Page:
How To Turn Bitcoin Green

How To Turn Bitcoin Green
Milou Beunk

over 2 years ago4 mins

  • Bitcoin mining is energy intensive if you consider the so far limited use of the cryptocurrency in the real economy.

  • There are innovative ideas on how to improve that but those might take a while to catch on.

  • So meanwhile, eco-minded investors might need to think again before investing in bitcoin.

Bitcoin mining is energy intensive if you consider the so far limited use of the cryptocurrency in the real economy.

There are innovative ideas on how to improve that but those might take a while to catch on.

So meanwhile, eco-minded investors might need to think again before investing in bitcoin.

Mentioned in story

What’s going on here?

Tesla’s pro- then anti-bitcoin stance this year has reignited the debate around the OG cryptocurrency’s environmental impact. The consensus is that bitcoin mining consumes a lot of energy and you may well wonder how bitcoin’s intensive energy consumption can be reconciled with many investors’ aspirations to help tackle climate change through the power of their portfolios. I thought now would be a good time to investigate the cryptocurrency’s current green credentials (or lack thereof) and explore what the prospects are of bitcoin mining becoming more eco-friendly in the future.

What does this mean?

Concerns about bitcoin’s energy demands are nothing new: pioneering cypherpunk (and first-ever bitcoin recipient) Hal Finney worried about its emissions way back in 2009, the same year the cryptocurrency was first created.

Hal Finney's 2009 tweet about bitcoin's emissions.
Source: Twitter

It’s important to be clear what bitcoin mining’s all about. This is the process by which both new bitcoins are created and the network’s most recent transactions are verified. Computers check a megabyte’s worth of transactions while also competing to crack the combination to a mathematical lock, with the first to do so – and thereby add the “block” of transactions to the “blockchain” – winning a few (currently 6.25) new bitcoins.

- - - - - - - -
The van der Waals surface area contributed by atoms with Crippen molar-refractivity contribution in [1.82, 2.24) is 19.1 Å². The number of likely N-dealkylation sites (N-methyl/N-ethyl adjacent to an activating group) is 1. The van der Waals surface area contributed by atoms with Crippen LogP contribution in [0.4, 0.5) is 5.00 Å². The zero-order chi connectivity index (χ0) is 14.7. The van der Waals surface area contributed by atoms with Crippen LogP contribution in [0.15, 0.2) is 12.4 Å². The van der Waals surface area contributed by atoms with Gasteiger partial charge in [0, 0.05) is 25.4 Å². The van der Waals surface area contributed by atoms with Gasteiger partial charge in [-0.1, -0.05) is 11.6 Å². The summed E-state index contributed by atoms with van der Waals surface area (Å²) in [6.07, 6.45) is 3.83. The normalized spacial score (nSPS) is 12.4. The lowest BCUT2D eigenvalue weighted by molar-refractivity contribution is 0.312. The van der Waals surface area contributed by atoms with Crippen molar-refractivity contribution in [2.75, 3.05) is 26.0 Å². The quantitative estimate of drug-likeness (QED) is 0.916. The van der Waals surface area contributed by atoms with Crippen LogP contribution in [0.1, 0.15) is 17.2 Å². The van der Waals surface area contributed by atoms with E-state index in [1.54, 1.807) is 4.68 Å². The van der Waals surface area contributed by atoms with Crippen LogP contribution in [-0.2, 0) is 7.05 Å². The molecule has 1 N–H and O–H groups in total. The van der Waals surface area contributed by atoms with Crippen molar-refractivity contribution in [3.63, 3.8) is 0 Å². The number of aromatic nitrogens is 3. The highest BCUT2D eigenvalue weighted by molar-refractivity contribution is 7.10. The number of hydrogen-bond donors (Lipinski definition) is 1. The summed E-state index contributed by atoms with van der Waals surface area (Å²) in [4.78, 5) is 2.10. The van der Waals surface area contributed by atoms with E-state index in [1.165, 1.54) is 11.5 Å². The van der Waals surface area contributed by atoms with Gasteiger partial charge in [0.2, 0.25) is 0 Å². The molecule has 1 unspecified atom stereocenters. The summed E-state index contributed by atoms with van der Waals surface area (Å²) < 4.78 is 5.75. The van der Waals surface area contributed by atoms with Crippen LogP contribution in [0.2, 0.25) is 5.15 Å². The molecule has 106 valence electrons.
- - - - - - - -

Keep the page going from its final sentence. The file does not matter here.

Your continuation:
The code is cracked, and the bitcoin mined, once every ten minutes. In order to keep that rate stable, the problem’s difficulty varies depending on how much computing power is being thrown at it. In 2011, you could mine bitcoin with an average laptop. Now, however, only the most powerful and power-hungry computers stand a chance. This means that as bitcoin gets more valuable, the computer effort expended in creating it and the energy the network consumes inevitably increase.

It's unclear exactly how much energy bitcoin mining uses. Cryptocurrencies are, after all, hard to track by design – and the studies that have attempted estimates have reached differing conclusions. The Cambridge Centre for Alternative Finance (CCAF), for example, found that bitcoin's current energy consumption is somewhere between 40 and 475 terawatt hours per year (TWh), with a central estimate of about 140 TWh.